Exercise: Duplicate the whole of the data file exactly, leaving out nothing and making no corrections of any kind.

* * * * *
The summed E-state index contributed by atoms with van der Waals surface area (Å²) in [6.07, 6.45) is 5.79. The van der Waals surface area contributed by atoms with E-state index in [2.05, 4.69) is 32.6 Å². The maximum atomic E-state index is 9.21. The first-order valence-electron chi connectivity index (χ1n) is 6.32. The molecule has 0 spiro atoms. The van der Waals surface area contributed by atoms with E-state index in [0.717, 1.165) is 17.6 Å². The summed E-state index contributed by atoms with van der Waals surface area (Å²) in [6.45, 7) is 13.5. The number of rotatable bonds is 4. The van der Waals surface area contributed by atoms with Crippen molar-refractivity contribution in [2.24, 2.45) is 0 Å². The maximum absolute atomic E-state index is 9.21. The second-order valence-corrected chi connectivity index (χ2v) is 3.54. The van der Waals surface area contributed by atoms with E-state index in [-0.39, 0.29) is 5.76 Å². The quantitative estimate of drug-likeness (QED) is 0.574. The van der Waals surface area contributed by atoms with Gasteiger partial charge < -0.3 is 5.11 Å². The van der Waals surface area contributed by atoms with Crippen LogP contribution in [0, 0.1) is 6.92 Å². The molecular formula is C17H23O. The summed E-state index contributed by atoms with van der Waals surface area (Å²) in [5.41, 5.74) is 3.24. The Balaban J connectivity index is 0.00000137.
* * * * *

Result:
The summed E-state index contributed by atoms with van der Waals surface area (Å²) in [6.07, 6.45) is 5.79. The van der Waals surface area contributed by atoms with E-state index in [2.05, 4.69) is 32.6 Å². The maximum atomic E-state index is 9.21. The first-order valence-electron chi connectivity index (χ1n) is 6.32. The molecule has 0 spiro atoms. The van der Waals surface area contributed by atoms with E-state index in [0.717, 1.165) is 17.6 Å². The summed E-state index contributed by atoms with van der Waals surface area (Å²) in [6.45, 7) is 13.5. The number of rotatable bonds is 4. The van der Waals surface area contributed by atoms with Crippen molar-refractivity contribution in [2.24, 2.45) is 0 Å². The maximum absolute atomic E-state index is 9.21. The second-order valence-corrected chi connectivity index (χ2v) is 3.54. The van der Waals surface area contributed by atoms with E-state index in [-0.39, 0.29) is 5.76 Å². The quantitative estimate of drug-likeness (QED) is 0.574. The van der Waals surface area contributed by atoms with Gasteiger partial charge < -0.3 is 5.11 Å². The van der Waals surface area contributed by atoms with Crippen LogP contribution in [0, 0.1) is 6.92 Å². The molecular formula is C17H23O. The summed E-state index contributed by atoms with van der Waals surface area (Å²) in [5.41, 5.74) is 3.24. The Balaban J connectivity index is 0.00000137.